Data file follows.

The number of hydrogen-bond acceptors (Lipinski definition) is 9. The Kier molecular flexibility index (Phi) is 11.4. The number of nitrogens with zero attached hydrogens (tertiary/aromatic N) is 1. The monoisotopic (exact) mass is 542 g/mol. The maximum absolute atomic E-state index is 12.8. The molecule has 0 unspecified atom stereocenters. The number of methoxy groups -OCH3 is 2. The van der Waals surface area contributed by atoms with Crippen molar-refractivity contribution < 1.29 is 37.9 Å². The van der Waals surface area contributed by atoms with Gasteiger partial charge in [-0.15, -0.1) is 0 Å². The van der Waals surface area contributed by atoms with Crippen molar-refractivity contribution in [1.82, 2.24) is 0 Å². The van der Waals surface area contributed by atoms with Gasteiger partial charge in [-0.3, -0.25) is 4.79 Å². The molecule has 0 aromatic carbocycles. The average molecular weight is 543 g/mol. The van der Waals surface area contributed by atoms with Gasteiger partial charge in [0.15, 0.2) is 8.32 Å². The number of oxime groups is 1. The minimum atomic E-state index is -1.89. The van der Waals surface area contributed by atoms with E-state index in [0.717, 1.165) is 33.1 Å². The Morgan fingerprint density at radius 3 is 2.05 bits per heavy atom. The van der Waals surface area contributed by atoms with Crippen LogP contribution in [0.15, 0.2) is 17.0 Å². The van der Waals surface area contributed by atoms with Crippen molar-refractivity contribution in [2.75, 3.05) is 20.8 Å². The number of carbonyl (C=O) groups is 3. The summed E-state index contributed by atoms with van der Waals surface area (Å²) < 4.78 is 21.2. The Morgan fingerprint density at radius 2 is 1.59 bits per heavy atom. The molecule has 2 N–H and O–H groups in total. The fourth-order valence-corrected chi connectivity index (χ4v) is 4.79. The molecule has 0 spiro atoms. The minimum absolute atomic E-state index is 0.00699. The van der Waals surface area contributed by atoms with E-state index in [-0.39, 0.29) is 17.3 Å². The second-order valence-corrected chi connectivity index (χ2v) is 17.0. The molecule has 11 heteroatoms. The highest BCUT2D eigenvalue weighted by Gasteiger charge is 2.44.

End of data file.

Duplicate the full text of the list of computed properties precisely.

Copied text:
The number of hydrogen-bond acceptors (Lipinski definition) is 9. The Kier molecular flexibility index (Phi) is 11.4. The number of nitrogens with zero attached hydrogens (tertiary/aromatic N) is 1. The monoisotopic (exact) mass is 542 g/mol. The maximum absolute atomic E-state index is 12.8. The molecule has 0 unspecified atom stereocenters. The number of methoxy groups -OCH3 is 2. The van der Waals surface area contributed by atoms with Crippen molar-refractivity contribution < 1.29 is 37.9 Å². The van der Waals surface area contributed by atoms with Gasteiger partial charge in [-0.15, -0.1) is 0 Å². The van der Waals surface area contributed by atoms with Crippen molar-refractivity contribution in [1.82, 2.24) is 0 Å². The van der Waals surface area contributed by atoms with Gasteiger partial charge in [-0.3, -0.25) is 4.79 Å². The molecule has 0 aromatic carbocycles. The average molecular weight is 543 g/mol. The van der Waals surface area contributed by atoms with Gasteiger partial charge in [0.15, 0.2) is 8.32 Å². The number of oxime groups is 1. The minimum atomic E-state index is -1.89. The van der Waals surface area contributed by atoms with E-state index in [0.717, 1.165) is 33.1 Å². The Morgan fingerprint density at radius 3 is 2.05 bits per heavy atom. The van der Waals surface area contributed by atoms with Crippen LogP contribution in [0.15, 0.2) is 17.0 Å². The van der Waals surface area contributed by atoms with Crippen molar-refractivity contribution in [2.75, 3.05) is 20.8 Å². The number of carbonyl (C=O) groups is 3. The summed E-state index contributed by atoms with van der Waals surface area (Å²) < 4.78 is 21.2. The Morgan fingerprint density at radius 2 is 1.59 bits per heavy atom. The molecule has 2 N–H and O–H groups in total. The fourth-order valence-corrected chi connectivity index (χ4v) is 4.79. The molecule has 0 spiro atoms. The minimum absolute atomic E-state index is 0.00699. The van der Waals surface area contributed by atoms with E-state index in [-0.39, 0.29) is 17.3 Å². The second-order valence-corrected chi connectivity index (χ2v) is 17.0. The molecule has 11 heteroatoms. The highest BCUT2D eigenvalue weighted by Gasteiger charge is 2.44.